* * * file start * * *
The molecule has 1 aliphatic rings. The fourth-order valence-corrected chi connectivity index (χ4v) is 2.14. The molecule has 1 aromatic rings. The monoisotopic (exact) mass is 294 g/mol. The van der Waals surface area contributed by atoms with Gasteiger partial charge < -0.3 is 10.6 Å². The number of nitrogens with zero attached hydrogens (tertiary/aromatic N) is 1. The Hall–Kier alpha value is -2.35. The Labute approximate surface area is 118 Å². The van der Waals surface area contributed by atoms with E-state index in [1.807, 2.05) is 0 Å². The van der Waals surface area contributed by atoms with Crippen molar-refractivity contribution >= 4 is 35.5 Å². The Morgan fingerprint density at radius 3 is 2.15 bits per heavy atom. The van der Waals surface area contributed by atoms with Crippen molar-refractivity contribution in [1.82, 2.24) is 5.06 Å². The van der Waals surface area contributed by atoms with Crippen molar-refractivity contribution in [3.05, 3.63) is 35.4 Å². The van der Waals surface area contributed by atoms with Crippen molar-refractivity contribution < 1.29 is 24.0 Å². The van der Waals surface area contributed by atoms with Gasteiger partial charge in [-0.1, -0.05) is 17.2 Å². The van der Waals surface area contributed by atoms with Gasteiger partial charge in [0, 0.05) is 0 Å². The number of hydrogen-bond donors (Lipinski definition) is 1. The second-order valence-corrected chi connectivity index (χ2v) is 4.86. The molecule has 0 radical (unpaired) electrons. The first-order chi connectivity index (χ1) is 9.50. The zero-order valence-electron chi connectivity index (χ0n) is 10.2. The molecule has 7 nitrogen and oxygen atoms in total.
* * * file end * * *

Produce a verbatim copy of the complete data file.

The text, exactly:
The molecule has 1 aliphatic rings. The fourth-order valence-corrected chi connectivity index (χ4v) is 2.14. The molecule has 1 aromatic rings. The monoisotopic (exact) mass is 294 g/mol. The van der Waals surface area contributed by atoms with Gasteiger partial charge < -0.3 is 10.6 Å². The number of nitrogens with zero attached hydrogens (tertiary/aromatic N) is 1. The Hall–Kier alpha value is -2.35. The Labute approximate surface area is 118 Å². The van der Waals surface area contributed by atoms with E-state index in [1.807, 2.05) is 0 Å². The van der Waals surface area contributed by atoms with Crippen molar-refractivity contribution >= 4 is 35.5 Å². The Morgan fingerprint density at radius 3 is 2.15 bits per heavy atom. The van der Waals surface area contributed by atoms with Crippen molar-refractivity contribution in [1.82, 2.24) is 5.06 Å². The van der Waals surface area contributed by atoms with Crippen molar-refractivity contribution in [3.05, 3.63) is 35.4 Å². The van der Waals surface area contributed by atoms with Crippen molar-refractivity contribution < 1.29 is 24.0 Å². The van der Waals surface area contributed by atoms with Gasteiger partial charge in [-0.1, -0.05) is 17.2 Å². The van der Waals surface area contributed by atoms with Gasteiger partial charge in [0, 0.05) is 0 Å². The number of hydrogen-bond donors (Lipinski definition) is 1. The second-order valence-corrected chi connectivity index (χ2v) is 4.86. The molecule has 0 radical (unpaired) electrons. The first-order chi connectivity index (χ1) is 9.50. The zero-order valence-electron chi connectivity index (χ0n) is 10.2. The molecule has 7 nitrogen and oxygen atoms in total.